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Report: Farmington Has High Breast Cancer Mortality Rate

Susan G. Komen for the Cure findings identify town as having higher than average rate of diagnosis and mortality.

A report on breast cancer rates in Connecticut towns pinpoints Farmington as one town where the disease is affecting lives at a higher rate than the rest of the state.  The report, released this morning by the Connecticut Affiliate of the Susan G. Komen for the Cure, identifies 39 Connecticut towns of interest with high rates of diagnosis, late stage diagnosis or mortality.

Farmington is included in the towns of interest because of its high mortality rate and West Hartford because of its high incidence of late stage diagnosis. The study indicates that Southington and Simsbury also have a higher rate of breast cancer than the rest of the state. As a whole, Connecticut is second in the nation for diagnoses but 35th in mortality.

"The purpose of the report is to tell us what is going on around the state so the purpose is not to tell us why because that is a whole other, more complicated issue," explained Carrie Tuttolo, for Komen Connecticut. "The purpose of the report is to lay a ground work of what are the problem areas and inform our grant-making priorities."

The proximity and accessibility of treatment facilities and socioeconomic climate of the towns are two factors cited as possibly having a role in the rates.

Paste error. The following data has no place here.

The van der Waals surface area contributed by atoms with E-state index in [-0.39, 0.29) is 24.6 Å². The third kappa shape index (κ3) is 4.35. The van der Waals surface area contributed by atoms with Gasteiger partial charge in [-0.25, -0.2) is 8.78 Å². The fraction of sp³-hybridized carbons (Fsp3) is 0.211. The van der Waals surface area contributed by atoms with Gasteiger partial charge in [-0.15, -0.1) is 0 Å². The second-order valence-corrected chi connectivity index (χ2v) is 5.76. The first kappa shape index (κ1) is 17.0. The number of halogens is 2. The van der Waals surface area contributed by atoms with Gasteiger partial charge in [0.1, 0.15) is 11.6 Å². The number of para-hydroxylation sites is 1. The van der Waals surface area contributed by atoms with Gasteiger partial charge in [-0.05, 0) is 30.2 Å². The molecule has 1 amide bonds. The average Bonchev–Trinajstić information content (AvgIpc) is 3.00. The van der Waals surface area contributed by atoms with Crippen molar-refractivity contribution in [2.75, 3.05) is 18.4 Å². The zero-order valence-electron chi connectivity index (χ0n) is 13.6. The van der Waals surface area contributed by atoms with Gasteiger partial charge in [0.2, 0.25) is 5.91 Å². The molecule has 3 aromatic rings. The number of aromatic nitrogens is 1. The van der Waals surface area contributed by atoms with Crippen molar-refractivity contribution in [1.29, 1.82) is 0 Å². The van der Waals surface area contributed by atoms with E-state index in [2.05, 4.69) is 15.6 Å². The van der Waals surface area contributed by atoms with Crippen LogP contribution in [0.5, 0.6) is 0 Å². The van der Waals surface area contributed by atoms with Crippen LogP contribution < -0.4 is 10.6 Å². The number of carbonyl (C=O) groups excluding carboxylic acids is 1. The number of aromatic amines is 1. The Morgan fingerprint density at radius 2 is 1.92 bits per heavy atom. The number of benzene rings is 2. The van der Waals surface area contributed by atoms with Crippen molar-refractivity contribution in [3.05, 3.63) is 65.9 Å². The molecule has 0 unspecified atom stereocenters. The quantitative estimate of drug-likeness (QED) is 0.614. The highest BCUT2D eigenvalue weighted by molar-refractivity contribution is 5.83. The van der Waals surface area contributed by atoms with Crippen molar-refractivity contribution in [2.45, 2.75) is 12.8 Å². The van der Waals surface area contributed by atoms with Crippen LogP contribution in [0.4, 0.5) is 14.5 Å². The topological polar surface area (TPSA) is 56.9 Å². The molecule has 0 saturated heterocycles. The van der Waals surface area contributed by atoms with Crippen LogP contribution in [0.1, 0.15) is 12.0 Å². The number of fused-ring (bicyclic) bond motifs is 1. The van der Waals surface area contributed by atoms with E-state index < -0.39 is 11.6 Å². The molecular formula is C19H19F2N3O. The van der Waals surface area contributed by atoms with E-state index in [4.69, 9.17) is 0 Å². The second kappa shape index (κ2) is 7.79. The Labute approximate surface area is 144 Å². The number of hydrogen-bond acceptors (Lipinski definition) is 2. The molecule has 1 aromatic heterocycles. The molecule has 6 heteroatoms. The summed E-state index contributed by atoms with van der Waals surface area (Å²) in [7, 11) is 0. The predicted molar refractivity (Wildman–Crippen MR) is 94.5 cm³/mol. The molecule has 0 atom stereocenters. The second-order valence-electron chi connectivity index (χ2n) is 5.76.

To see the full report, click here.

Kim October 03, 2011 at 11:03 PM
Are incidents of cancer tracked nation wide and how can someone access the information for an area that someone may be looking to purchase a house?
Kerry October 04, 2011 at 12:07 PM
Are the stars on the map marking the towns or the neighborhood of the high incidence?
Kaitlin Glanzer (Editor) October 04, 2011 at 01:20 PM
Kerry, the stars mark the towns. Komen for the Cure was very sparse on details and numbers. "High" just means above average for the state and they couldn't give me figures. I will follow up with the Department of Public Health and see if it can provide more insight.
Kerry October 04, 2011 at 07:46 PM
Thanks for the information Kaitlin!
Mary jane Parlow October 04, 2011 at 10:23 PM
As a breast cancer survivor,this article is very troubling to me. Fortunately,we have here at UCONN on e of the best cancer centers in the country

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